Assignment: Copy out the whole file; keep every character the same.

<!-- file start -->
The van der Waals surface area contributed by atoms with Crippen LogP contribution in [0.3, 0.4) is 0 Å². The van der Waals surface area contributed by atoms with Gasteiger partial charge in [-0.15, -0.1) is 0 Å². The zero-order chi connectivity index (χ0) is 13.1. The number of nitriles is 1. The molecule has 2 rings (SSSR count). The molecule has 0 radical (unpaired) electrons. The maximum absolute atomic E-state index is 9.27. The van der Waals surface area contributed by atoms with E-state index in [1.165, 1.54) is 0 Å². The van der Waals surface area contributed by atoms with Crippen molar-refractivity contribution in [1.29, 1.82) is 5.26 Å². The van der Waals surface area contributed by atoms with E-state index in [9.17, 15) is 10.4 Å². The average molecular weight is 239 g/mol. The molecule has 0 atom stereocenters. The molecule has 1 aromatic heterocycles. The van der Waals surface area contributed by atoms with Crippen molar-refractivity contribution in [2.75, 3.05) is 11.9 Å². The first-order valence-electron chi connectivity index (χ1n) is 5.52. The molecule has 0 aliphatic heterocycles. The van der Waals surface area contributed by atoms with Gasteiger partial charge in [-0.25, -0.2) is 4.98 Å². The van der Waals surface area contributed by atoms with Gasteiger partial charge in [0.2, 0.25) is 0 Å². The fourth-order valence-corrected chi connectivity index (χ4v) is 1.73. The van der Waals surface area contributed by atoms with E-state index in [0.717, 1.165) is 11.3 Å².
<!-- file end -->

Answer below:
The van der Waals surface area contributed by atoms with Crippen LogP contribution in [0.3, 0.4) is 0 Å². The van der Waals surface area contributed by atoms with Gasteiger partial charge in [-0.15, -0.1) is 0 Å². The zero-order chi connectivity index (χ0) is 13.1. The number of nitriles is 1. The molecule has 2 rings (SSSR count). The molecule has 0 radical (unpaired) electrons. The maximum absolute atomic E-state index is 9.27. The van der Waals surface area contributed by atoms with E-state index in [1.165, 1.54) is 0 Å². The van der Waals surface area contributed by atoms with Crippen molar-refractivity contribution in [1.29, 1.82) is 5.26 Å². The van der Waals surface area contributed by atoms with E-state index in [9.17, 15) is 10.4 Å². The average molecular weight is 239 g/mol. The molecule has 0 atom stereocenters. The molecule has 1 aromatic heterocycles. The van der Waals surface area contributed by atoms with Crippen molar-refractivity contribution in [2.75, 3.05) is 11.9 Å². The first-order valence-electron chi connectivity index (χ1n) is 5.52. The molecule has 0 aliphatic heterocycles. The van der Waals surface area contributed by atoms with Gasteiger partial charge in [-0.25, -0.2) is 4.98 Å². The van der Waals surface area contributed by atoms with Gasteiger partial charge in [0.2, 0.25) is 0 Å². The fourth-order valence-corrected chi connectivity index (χ4v) is 1.73. The van der Waals surface area contributed by atoms with E-state index in [0.717, 1.165) is 11.3 Å².